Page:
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How many Backups is Too Many?

Does this title seem strange?  Of course we know this is the true answer:

https://cdn.meme.am/cache/instances/folder633/58097633.jpg

But here is a story of a client that may have too many backups after all.

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Our monitoring system found that the backups on a client server had suddenly started running very long.  When I signed on to look I saw that the nightly backups were still running even the next morning!  These were the three currently running processes related to backups:

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LINE
dd hh:mm:ss.mss
session_id
sql_text
login_name
1
00 15:24:36.674
134
backup database [BobData] to virtual_device = N'CA_BAB_MSSQL_a786700_10002_4c59b51f_BobData' with differential, blocksize = 65536, buffercount = 1, maxtransfersize = 2097152
DOMAIN1\sa_arcbackup
2
00 11:27:32.043
165
BACKUP DATABASE [BobData] TO  DISK = N'B:\SQL_BAC\BobData\BobData_backup_2017_02_23_020011_9582786.bak' WITH  RETAINDAYS = 10, NOFORMAT, NOINIT,  NAME = N'BobData_backup_2017_02_23_020011_9582786', SKIP, REWIND, NOUNLOAD, COMPRESSION,  STATS = 10
DOMAIN1\sqlcluster
3
00 02:58:20.540
84
backup database [FredData] to virtual_device = N'CA_BAB_MSSQL_a786080_10001_4f06c827_FredData' with blocksize = 65536, buffercount = 1, maxtransfersize = 2097152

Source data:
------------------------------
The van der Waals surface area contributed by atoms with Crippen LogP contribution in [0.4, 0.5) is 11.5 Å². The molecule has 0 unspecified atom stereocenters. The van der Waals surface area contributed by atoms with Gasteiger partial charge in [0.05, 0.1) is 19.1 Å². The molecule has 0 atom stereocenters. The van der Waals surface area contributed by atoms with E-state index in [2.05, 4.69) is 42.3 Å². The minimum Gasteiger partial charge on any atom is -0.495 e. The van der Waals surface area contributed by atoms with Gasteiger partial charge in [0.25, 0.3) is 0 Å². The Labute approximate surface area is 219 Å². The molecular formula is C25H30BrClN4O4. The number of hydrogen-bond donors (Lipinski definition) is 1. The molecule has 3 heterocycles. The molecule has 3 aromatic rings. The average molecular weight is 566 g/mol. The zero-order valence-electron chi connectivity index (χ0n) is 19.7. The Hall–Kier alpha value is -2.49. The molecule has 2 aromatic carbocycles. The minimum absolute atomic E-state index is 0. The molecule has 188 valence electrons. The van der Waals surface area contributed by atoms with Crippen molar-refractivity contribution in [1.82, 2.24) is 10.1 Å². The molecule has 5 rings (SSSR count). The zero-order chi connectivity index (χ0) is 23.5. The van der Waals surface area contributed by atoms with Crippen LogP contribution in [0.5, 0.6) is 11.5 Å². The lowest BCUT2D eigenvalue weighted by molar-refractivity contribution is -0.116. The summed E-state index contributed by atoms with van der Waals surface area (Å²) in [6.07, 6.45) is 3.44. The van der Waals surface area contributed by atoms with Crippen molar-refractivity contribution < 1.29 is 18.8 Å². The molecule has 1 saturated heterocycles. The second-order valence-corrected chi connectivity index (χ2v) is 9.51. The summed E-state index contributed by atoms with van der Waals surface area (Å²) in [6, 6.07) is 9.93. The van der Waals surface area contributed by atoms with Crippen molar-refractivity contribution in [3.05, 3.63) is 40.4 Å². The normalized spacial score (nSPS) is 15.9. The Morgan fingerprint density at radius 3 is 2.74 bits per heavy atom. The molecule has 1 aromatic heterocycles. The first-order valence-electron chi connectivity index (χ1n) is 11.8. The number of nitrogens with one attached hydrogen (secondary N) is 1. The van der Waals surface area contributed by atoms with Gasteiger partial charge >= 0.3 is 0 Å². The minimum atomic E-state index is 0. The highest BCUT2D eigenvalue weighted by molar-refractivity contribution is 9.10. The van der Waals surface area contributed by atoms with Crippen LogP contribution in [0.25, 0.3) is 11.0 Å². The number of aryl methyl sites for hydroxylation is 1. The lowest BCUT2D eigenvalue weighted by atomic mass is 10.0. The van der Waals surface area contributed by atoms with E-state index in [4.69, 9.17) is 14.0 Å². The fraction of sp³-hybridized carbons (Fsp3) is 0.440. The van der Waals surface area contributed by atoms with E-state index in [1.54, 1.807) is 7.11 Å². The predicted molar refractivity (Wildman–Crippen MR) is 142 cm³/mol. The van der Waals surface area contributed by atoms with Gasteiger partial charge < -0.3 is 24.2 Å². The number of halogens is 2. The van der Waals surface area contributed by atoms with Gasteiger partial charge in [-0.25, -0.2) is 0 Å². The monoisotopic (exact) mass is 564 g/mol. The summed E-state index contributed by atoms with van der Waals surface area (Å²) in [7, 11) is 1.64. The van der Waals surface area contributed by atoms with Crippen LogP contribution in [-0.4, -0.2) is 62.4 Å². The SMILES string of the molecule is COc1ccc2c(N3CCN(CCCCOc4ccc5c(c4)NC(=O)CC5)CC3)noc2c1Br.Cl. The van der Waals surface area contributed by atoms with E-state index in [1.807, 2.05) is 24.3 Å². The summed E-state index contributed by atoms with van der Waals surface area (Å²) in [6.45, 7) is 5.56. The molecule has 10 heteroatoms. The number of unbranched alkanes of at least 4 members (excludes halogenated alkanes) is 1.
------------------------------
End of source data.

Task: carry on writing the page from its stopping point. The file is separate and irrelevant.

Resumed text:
DOMAIN1\sa_arcbackup



LINE
wait_info
CPU
tempdb_allocations
tempdb_current
blocking_session_id
1
(55475564ms)ASYNC_IO_COMPLETION
236
0
0
NULL
2
(41252214ms)LCK_M_U
0
0
0
134
3
(10699785ms)ASYNC_IO_COMPLETION
357
0
0
NULL



LINE
percent_complete
host_name
database_name
program_name
start_time
login_time
1
79.8087
Server5
BobData
Arcserve Backup
2/22/2017 22:02
2/22/2017 22:02
2
NULL
Server1
BobData
Microsoft SQL Server Management Studio
2/23/2017 2:00
2/23/2017 2:00
3
18.4672
Server5
FredData
Arcserve Backup
2/23/2017 10:30
2/23/2017 1:05


The middle process (Line 2 – session ID/SPID 165) is a regular BACKUP DATABASE statement that had been running since 2am local server time.  As you can see from the wait info, the entire life of this SPID has been spent waiting for an update lock (LCK_M_U).  Also notice that the Percent Complete is still NULL because it is being blocked by the first SPID (134) and hasn’t done anything.

The first and third SPID’s (134 and 84) are Arcserve backups of the BobData and FredData databases respectively.  Looking in the backup history in msdb for the BobData database I see this: